Legislation to bolster rural hospitals includes provision to give CRNAs autonomy.
The recent bipartisan Save America’s Rural Hospitals Act includes a provision to permanently remove physician supervision of Certified Registered Nurse Anesthetists (CRNAs), under Medicare Part A conditions of participation.
That provision, along with another to include non-medically directed CRNA services as a mandatory benefit under the Medicaid program, is being cheered by the American Association of Nurse Anesthesiology (AANA).
CRNAs have been practicing without this regulation for nearly three years under healthcare flexibilities issued during the public health emergency.
"Today more than ever, rural communities must address accessibility issues, including a lack of healthcare providers, the needs of an aging population suffering from more chronic conditions, access to healthcare, and larger percentages of uninsured and underinsured citizens," said Angela Mund, DNP, CRNA, president of AANA.
"As a CRNA who grew up in a small town in far northwestern Minnesota, I know firsthand the challenges of recruiting healthcare providers and how important the solo CRNA was to ensuring that we could provide surgical services to our community,” she said.
More than 170 rural hospitals across the country have closed their doors since 2005, and 453 rural hospitals are vulnerable for closure, according to the National Rural Health Association.
"This legislation would permanently end Medicare cuts that have devastated small-town hospitals,” said U.S. Rep. Sam Graves (R-Mo.), who reintroduced the bill along with U.S. Rep. Jared Huffman (D-Calif.), to rescue rural hospitals on the brink of bankruptcy and get them back on solid ground.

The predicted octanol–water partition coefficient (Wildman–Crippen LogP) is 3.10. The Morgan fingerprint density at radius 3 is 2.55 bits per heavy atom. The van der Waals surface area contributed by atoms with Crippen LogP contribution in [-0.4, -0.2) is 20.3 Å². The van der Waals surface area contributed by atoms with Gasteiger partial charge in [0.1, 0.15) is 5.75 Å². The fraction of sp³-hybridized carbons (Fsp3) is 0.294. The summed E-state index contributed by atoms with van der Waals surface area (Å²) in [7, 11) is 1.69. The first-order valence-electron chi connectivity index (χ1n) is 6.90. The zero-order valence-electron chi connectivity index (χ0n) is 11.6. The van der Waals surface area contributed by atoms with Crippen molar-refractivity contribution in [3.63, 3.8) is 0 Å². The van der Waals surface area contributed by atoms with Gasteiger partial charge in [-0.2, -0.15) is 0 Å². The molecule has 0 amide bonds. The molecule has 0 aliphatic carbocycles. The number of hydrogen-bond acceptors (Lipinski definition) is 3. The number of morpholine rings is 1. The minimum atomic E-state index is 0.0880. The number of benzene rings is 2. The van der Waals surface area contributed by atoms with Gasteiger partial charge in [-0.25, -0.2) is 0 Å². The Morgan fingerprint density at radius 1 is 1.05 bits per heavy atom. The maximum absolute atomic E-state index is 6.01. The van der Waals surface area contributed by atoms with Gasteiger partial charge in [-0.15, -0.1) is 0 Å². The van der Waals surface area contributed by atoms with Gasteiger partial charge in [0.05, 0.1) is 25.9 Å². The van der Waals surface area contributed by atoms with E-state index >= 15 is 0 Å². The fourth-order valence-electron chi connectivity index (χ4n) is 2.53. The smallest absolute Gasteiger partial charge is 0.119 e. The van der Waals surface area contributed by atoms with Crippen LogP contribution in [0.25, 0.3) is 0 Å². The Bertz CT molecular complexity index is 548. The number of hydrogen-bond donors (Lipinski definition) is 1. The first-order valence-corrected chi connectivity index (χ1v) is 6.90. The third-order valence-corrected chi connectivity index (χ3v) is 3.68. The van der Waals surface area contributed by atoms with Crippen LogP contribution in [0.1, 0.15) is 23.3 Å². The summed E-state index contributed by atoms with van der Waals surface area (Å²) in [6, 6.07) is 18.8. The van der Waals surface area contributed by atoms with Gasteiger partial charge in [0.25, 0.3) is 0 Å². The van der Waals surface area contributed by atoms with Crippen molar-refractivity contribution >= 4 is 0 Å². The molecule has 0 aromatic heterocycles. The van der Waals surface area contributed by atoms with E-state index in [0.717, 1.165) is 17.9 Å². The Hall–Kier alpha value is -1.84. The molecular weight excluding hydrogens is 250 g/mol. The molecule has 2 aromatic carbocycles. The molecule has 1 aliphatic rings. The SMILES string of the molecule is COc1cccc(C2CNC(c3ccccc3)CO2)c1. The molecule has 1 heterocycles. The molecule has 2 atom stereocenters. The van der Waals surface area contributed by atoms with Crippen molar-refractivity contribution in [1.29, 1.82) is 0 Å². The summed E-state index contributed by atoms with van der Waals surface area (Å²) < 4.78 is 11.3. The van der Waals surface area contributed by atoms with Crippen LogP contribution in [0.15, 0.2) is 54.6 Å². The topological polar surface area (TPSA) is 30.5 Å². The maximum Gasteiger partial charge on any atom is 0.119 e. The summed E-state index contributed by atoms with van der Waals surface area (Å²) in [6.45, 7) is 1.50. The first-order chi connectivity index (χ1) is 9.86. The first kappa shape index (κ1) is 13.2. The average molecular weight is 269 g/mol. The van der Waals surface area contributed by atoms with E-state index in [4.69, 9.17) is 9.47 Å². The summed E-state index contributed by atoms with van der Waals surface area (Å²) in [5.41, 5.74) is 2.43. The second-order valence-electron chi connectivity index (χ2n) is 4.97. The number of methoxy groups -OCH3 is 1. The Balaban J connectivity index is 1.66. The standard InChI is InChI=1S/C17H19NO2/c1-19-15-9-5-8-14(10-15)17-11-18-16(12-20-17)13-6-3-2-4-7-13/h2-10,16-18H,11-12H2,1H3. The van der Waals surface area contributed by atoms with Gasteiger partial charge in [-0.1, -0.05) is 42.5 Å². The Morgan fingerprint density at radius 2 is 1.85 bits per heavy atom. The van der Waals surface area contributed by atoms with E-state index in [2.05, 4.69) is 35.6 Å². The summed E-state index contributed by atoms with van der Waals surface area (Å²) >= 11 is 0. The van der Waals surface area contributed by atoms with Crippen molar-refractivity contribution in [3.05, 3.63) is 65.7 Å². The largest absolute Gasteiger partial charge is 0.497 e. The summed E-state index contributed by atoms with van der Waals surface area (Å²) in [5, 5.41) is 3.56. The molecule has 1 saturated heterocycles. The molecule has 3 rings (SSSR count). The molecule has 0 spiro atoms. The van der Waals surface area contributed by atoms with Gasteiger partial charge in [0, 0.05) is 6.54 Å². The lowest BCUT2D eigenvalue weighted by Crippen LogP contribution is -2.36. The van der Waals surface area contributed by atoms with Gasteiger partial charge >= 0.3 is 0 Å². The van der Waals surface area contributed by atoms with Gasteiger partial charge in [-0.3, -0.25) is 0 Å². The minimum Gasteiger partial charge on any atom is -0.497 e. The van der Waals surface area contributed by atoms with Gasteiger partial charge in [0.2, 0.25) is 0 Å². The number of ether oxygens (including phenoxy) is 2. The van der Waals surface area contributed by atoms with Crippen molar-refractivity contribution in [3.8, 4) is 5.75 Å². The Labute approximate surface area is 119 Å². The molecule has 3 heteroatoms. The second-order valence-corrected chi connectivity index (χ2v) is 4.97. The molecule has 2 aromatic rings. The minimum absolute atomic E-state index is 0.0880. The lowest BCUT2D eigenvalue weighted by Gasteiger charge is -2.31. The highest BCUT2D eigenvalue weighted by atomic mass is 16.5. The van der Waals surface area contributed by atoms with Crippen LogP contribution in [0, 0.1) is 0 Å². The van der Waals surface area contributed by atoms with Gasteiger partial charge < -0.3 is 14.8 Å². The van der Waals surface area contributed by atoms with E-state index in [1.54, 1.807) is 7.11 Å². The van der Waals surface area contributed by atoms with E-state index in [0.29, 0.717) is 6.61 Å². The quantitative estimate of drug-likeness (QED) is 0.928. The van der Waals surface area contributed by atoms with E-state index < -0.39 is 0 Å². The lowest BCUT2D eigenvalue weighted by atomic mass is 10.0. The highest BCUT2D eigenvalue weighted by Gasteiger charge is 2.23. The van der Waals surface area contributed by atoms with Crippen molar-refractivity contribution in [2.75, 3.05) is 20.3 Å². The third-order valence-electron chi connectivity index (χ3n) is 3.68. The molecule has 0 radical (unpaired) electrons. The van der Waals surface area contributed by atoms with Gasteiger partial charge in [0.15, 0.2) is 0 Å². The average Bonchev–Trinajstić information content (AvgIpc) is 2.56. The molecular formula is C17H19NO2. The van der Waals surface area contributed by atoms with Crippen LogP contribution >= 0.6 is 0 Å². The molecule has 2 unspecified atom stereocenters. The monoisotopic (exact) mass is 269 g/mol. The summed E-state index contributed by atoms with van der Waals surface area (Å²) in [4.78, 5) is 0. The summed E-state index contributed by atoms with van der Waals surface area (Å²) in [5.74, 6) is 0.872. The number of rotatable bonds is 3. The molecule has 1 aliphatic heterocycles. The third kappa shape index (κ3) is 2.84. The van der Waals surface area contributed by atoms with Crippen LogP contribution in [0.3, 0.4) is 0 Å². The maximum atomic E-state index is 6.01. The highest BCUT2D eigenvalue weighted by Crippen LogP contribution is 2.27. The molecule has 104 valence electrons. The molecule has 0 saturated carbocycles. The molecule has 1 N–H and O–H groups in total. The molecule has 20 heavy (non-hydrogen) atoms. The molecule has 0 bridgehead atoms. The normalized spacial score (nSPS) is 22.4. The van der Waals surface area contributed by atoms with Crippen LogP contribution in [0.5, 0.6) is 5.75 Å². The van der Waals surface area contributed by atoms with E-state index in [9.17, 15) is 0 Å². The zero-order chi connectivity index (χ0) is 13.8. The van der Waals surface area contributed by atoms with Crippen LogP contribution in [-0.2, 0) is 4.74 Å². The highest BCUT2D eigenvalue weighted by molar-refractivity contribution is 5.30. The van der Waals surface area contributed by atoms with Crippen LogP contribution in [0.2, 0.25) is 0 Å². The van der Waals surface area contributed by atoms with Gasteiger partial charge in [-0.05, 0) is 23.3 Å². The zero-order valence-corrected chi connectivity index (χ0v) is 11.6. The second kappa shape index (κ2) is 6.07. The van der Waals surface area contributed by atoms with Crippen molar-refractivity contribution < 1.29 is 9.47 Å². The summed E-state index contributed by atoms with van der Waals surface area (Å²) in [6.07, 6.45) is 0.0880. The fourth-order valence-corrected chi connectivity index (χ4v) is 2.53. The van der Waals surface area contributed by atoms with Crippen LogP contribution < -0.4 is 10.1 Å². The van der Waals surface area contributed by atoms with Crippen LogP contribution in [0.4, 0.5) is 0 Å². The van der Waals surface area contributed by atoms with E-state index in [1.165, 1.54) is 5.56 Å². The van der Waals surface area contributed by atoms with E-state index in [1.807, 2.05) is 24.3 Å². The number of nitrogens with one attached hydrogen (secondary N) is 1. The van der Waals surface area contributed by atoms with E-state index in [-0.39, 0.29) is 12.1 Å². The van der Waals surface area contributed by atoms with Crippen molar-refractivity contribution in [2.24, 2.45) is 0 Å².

"CRNAs are the primary providers of anesthesia care in rural settings and have been instrumental in delivering care during the pandemic to patients where they live and when they need it," said Mund, in encouraging AANA members to contact their local U.S. Representative to support the bill.
"Often, CRNAs serve as the sole anesthesia provider in rural hospitals, affording these facilities the capability to provide many necessary procedures," she said
The importance of CRNA services in rural areas was highlighted in a study that showed that compared with anesthesiologists, CRNAs are more likely to work in areas with lower median incomes and larger populations of citizens who are unemployed, uninsured, and/or Medicaid beneficiaries.
“I know firsthand the challenges of recruiting healthcare providers and how important the solo CRNA was to ensuring that we could provide surgical services to our community.”
— Angela Mund, DNP, CRNA, president, American Association of Nurse Anesthesiology
Carol Davis is the Nursing Editor at HealthLeaders, an HCPro brand.
CRNAs have practiced without physician supervision for nearly three years during the public health emergency.
CRNAs often serve as the sole anesthesia provider in rural hospitals.
CRNAs are more likely than anesthesiologists to provide care to populations who are unemployed, uninsured, and/or Medicaid beneficiaries.